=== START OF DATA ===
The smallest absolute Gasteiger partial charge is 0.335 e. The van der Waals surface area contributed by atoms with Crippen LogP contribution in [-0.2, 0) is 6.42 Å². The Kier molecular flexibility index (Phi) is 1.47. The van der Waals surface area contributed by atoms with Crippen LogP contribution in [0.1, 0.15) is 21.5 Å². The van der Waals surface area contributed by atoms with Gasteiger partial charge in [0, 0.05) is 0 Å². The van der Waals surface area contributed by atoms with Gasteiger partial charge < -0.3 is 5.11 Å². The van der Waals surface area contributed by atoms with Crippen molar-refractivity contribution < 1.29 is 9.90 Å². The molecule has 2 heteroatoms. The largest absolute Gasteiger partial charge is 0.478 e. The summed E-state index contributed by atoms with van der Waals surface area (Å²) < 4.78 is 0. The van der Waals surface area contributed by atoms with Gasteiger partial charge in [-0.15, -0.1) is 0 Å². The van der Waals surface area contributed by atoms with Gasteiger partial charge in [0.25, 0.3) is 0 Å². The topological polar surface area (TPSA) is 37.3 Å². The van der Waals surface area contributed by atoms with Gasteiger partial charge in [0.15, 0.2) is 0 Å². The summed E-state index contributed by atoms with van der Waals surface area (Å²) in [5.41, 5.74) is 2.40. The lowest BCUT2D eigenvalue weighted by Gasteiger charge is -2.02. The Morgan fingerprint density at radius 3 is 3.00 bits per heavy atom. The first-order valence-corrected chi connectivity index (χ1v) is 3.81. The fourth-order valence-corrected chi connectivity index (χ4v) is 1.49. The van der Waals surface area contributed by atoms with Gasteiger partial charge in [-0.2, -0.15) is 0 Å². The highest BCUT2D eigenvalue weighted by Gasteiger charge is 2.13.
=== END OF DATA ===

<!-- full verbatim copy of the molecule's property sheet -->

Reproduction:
The smallest absolute Gasteiger partial charge is 0.335 e. The van der Waals surface area contributed by atoms with Crippen LogP contribution in [-0.2, 0) is 6.42 Å². The Kier molecular flexibility index (Phi) is 1.47. The van der Waals surface area contributed by atoms with Crippen LogP contribution in [0.1, 0.15) is 21.5 Å². The van der Waals surface area contributed by atoms with Gasteiger partial charge in [0, 0.05) is 0 Å². The van der Waals surface area contributed by atoms with Gasteiger partial charge < -0.3 is 5.11 Å². The van der Waals surface area contributed by atoms with Crippen molar-refractivity contribution < 1.29 is 9.90 Å². The molecule has 2 heteroatoms. The largest absolute Gasteiger partial charge is 0.478 e. The summed E-state index contributed by atoms with van der Waals surface area (Å²) < 4.78 is 0. The van der Waals surface area contributed by atoms with Gasteiger partial charge in [-0.15, -0.1) is 0 Å². The van der Waals surface area contributed by atoms with Gasteiger partial charge in [0.25, 0.3) is 0 Å². The topological polar surface area (TPSA) is 37.3 Å². The van der Waals surface area contributed by atoms with Gasteiger partial charge in [0.15, 0.2) is 0 Å². The summed E-state index contributed by atoms with van der Waals surface area (Å²) in [5.41, 5.74) is 2.40. The lowest BCUT2D eigenvalue weighted by Gasteiger charge is -2.02. The Morgan fingerprint density at radius 3 is 3.00 bits per heavy atom. The first-order valence-corrected chi connectivity index (χ1v) is 3.81. The fourth-order valence-corrected chi connectivity index (χ4v) is 1.49. The van der Waals surface area contributed by atoms with Gasteiger partial charge in [-0.2, -0.15) is 0 Å². The highest BCUT2D eigenvalue weighted by Gasteiger charge is 2.13.